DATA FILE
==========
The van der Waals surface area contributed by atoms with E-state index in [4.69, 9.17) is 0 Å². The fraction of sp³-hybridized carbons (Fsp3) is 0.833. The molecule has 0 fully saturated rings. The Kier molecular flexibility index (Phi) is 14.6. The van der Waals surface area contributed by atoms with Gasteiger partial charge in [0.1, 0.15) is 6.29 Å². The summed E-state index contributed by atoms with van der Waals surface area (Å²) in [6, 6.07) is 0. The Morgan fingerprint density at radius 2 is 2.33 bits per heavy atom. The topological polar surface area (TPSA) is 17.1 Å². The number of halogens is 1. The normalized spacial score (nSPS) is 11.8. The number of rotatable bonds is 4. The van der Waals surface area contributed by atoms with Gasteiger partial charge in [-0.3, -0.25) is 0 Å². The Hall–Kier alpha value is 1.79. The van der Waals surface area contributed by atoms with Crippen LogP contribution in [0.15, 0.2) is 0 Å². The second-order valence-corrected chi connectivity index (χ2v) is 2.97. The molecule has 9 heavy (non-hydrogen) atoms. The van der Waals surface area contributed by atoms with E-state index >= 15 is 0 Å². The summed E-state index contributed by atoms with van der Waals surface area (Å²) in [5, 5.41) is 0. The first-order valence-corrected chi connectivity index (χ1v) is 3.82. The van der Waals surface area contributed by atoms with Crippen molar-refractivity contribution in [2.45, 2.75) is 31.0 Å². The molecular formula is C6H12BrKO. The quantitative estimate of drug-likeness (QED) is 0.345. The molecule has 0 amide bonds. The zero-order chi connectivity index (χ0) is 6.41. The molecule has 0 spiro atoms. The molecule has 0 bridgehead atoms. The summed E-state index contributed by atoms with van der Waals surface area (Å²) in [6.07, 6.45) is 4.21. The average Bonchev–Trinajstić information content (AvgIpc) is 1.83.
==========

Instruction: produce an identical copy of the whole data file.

The van der Waals surface area contributed by atoms with E-state index in [4.69, 9.17) is 0 Å². The fraction of sp³-hybridized carbons (Fsp3) is 0.833. The molecule has 0 fully saturated rings. The Kier molecular flexibility index (Phi) is 14.6. The van der Waals surface area contributed by atoms with Gasteiger partial charge in [0.1, 0.15) is 6.29 Å². The summed E-state index contributed by atoms with van der Waals surface area (Å²) in [6, 6.07) is 0. The Morgan fingerprint density at radius 2 is 2.33 bits per heavy atom. The topological polar surface area (TPSA) is 17.1 Å². The number of halogens is 1. The normalized spacial score (nSPS) is 11.8. The number of rotatable bonds is 4. The van der Waals surface area contributed by atoms with Gasteiger partial charge in [-0.3, -0.25) is 0 Å². The Hall–Kier alpha value is 1.79. The van der Waals surface area contributed by atoms with Crippen LogP contribution in [0.15, 0.2) is 0 Å². The second-order valence-corrected chi connectivity index (χ2v) is 2.97. The molecule has 9 heavy (non-hydrogen) atoms. The van der Waals surface area contributed by atoms with E-state index >= 15 is 0 Å². The summed E-state index contributed by atoms with van der Waals surface area (Å²) in [5, 5.41) is 0. The first-order valence-corrected chi connectivity index (χ1v) is 3.82. The van der Waals surface area contributed by atoms with Crippen molar-refractivity contribution in [2.45, 2.75) is 31.0 Å². The molecular formula is C6H12BrKO. The quantitative estimate of drug-likeness (QED) is 0.345. The molecule has 0 amide bonds. The zero-order chi connectivity index (χ0) is 6.41. The molecule has 0 spiro atoms. The molecule has 0 bridgehead atoms. The summed E-state index contributed by atoms with van der Waals surface area (Å²) in [6.07, 6.45) is 4.21. The average Bonchev–Trinajstić information content (AvgIpc) is 1.83.